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One of the three men who kidnapped a busload of Chowchilla schoolchildren in 1976 and buried them in a quarry in Livermore has been released from state prison after serving more than 35 years behind bars. Richard Schoenfeld, 57, was released to an undisclosed location from the California Men’s Colony in San Luis Obispo on Wednesday night, California Department of Corrections and Rehabilitation spokesman Luis Patino said. A state parole panel last year upheld a previous ruling that granted parole to Schoenfeld, but set a release date of November 2021.
However, the First District Court of Appeal in San Francisco ruled in March that he must be released immediately. State prosecutors appealed that ruling, but on Thursday, the California Supreme Court declined to review the matter, paving the way for Schoenfeld’s release. Schoenfeld, his brother James, and Frederick Woods were in their early- to mid-20s when they ambushed a busload of schoolchildren from Dairyland Union School in Chowchilla, a small farm community about 35 miles northwest of Fresno in Madera County, on July 15, 1976.
The men left the bus camouflaged in a creek bed and drove the children and bus driver, Ed Ray, to the California Rock and Gravel Quarry in Livermore. They sealed their victims in a large van that had been buried in a cave at the quarry and fitted to keep the children and driver hostage. The kidnappers, all from wealthy families in the Peninsula communities of Atherton and Portola Valley, then demanded a $5 million ransom for the return of the group. The hostages escaped from the buried van a little more than a day after they were first kidnapped when Ray and the two oldest children piled mattresses to the top of the van and forced their way out.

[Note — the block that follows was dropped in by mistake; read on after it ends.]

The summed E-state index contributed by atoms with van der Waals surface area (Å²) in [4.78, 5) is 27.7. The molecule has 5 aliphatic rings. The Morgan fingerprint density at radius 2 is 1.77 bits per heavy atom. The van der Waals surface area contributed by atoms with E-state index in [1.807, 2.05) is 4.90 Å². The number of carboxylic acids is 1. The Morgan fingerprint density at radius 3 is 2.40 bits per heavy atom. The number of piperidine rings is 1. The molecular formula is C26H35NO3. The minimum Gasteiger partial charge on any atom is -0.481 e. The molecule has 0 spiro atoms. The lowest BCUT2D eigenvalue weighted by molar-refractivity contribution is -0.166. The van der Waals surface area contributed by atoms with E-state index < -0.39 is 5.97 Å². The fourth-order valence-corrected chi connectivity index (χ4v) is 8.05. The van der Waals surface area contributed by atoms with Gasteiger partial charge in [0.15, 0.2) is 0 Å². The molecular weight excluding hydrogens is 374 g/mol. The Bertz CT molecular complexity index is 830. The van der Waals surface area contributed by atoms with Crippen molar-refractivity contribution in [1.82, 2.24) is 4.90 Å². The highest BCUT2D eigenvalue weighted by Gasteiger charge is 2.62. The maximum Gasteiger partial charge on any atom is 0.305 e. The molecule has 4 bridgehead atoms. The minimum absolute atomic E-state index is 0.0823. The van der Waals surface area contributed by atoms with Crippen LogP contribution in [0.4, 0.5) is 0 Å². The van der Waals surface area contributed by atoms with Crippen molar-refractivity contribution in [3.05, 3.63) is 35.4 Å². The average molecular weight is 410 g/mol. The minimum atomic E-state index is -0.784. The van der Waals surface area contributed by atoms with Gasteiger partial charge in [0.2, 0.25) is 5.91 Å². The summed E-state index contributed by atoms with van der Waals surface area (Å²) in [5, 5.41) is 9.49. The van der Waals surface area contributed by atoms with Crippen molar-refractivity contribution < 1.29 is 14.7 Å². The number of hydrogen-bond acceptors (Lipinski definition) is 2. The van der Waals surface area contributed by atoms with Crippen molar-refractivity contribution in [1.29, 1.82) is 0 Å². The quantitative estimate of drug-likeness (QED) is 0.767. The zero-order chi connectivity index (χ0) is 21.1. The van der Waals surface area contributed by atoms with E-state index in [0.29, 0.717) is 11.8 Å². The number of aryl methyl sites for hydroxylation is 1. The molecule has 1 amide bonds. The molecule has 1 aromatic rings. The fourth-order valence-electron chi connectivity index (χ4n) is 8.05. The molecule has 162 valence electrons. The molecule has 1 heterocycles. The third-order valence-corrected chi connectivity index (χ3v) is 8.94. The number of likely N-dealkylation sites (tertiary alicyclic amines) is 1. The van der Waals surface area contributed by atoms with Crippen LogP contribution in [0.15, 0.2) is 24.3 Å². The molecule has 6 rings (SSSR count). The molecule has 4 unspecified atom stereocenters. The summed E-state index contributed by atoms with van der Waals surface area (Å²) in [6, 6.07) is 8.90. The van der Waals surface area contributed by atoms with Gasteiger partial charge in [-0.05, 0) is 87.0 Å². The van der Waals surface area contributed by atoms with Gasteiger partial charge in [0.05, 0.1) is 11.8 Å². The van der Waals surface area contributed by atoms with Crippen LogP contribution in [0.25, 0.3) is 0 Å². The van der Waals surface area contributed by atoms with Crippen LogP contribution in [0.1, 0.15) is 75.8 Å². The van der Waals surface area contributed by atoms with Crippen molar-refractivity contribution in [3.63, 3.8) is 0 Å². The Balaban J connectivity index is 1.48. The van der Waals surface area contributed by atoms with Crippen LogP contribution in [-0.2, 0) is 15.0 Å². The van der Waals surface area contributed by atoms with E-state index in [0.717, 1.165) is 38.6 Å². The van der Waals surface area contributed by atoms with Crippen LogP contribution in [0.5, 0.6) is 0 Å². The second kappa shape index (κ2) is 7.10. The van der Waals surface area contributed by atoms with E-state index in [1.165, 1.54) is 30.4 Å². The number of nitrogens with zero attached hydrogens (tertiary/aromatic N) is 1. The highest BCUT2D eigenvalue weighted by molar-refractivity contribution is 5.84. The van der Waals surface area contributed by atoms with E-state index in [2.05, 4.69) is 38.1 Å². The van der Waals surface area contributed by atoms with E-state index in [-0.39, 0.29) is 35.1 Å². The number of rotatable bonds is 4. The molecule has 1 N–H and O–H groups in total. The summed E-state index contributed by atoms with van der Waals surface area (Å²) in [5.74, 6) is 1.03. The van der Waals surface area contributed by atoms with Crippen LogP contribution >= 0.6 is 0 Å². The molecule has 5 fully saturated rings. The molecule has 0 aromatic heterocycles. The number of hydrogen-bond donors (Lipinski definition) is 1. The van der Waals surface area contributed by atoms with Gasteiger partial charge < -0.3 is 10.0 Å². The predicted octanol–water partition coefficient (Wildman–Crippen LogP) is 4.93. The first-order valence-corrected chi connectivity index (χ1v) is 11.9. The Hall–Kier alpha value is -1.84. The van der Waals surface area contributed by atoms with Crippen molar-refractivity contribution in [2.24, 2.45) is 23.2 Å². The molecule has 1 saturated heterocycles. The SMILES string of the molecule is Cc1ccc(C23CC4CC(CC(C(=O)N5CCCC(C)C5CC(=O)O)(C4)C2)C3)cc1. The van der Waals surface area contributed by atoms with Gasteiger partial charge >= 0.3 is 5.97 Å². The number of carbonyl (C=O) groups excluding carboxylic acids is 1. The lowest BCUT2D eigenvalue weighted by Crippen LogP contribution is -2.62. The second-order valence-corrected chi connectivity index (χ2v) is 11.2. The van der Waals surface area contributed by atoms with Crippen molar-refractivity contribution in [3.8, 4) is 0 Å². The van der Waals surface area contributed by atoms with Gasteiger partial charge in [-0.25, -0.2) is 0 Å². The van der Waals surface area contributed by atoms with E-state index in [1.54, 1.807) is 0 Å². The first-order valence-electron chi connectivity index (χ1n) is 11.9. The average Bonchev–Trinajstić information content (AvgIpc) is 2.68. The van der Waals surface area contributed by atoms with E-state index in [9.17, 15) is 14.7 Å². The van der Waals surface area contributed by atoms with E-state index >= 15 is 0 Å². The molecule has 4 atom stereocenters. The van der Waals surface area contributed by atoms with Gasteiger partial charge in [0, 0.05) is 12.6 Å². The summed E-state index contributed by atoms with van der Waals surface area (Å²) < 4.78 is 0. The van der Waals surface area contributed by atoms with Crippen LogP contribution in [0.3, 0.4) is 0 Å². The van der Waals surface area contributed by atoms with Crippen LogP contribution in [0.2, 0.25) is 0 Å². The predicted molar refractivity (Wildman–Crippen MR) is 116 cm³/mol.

The three men received life sentences after pleading guilty in Alameda County Superior Court in 1977 to 27 counts of kidnapping for ransom. But an appellate court ruled in 1980 that they were eligible for parole, finding that the victims didn’t suffer any bodily harm. Richard Schoenfeld was denied parole more than 20 times, but in October 2008, a parole panel ruled that he was suitable for release. However, the panel didn’t set a release date for him. But in August 2009, a second panel decided against granting parole to Schoenfeld, saying that a third panel should consider whether granting parole would be “improvident.” On April 5, 2011, the third panel held a hearing on the matter at the California Men’s Colony, where all three kidnappers have been held, and it ruled that parole would be appropriate for Schoenfeld.
But the panel said that, based on its calculations, Schoenfeld shouldn’t be released until November 2021. However, the First District Court of Appeal said the parole panel erred because it violated its own rules and lacked authority to increase Schoenfeld’s sentence after finding him suitable for parole. Alameda County Deputy District Attorney Jill Klinge, who has attended parole hearings in recent years for all three kidnappers, couldn’t be reached for comment today.
At Richard Schoenfeld’s hearing last year, Klinge said she didn’t think he was eligible for parole, in part because of his participation in a scheme in which inmates falsified their prison work time cards in an effort to get more pay and another incident in which he used a computer without authorization. She also said she thinks Schoenfeld “has a propensity to be a follower.” Klinge said earlier this week that the victims in the case “are still affected by the kidnapping on a daily basis.” She said many of the victims still have difficulty sleeping and some of them have led troubled lives. Woods and James Schoenfeld haven’t yet been found suitable for parole but will have parole hearings later this year.
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